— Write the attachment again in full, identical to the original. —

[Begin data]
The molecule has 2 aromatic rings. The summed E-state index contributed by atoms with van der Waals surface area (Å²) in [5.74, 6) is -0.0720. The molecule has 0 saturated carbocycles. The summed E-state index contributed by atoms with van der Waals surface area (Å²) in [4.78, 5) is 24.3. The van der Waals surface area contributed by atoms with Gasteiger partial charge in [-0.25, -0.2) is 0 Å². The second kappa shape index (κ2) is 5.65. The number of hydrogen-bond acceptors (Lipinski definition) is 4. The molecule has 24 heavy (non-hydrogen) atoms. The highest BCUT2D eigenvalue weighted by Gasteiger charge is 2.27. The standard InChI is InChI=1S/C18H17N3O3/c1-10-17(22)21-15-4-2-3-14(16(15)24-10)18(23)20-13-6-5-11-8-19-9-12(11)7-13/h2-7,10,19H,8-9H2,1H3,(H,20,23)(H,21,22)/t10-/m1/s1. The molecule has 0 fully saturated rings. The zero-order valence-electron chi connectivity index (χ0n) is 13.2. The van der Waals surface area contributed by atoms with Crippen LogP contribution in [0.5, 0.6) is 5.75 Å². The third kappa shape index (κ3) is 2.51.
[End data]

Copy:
The molecule has 2 aromatic rings. The summed E-state index contributed by atoms with van der Waals surface area (Å²) in [5.74, 6) is -0.0720. The molecule has 0 saturated carbocycles. The summed E-state index contributed by atoms with van der Waals surface area (Å²) in [4.78, 5) is 24.3. The van der Waals surface area contributed by atoms with Gasteiger partial charge in [-0.25, -0.2) is 0 Å². The second kappa shape index (κ2) is 5.65. The number of hydrogen-bond acceptors (Lipinski definition) is 4. The molecule has 24 heavy (non-hydrogen) atoms. The highest BCUT2D eigenvalue weighted by Gasteiger charge is 2.27. The standard InChI is InChI=1S/C18H17N3O3/c1-10-17(22)21-15-4-2-3-14(16(15)24-10)18(23)20-13-6-5-11-8-19-9-12(11)7-13/h2-7,10,19H,8-9H2,1H3,(H,20,23)(H,21,22)/t10-/m1/s1. The molecule has 0 fully saturated rings. The zero-order valence-electron chi connectivity index (χ0n) is 13.2. The van der Waals surface area contributed by atoms with Crippen LogP contribution in [0.5, 0.6) is 5.75 Å². The third kappa shape index (κ3) is 2.51.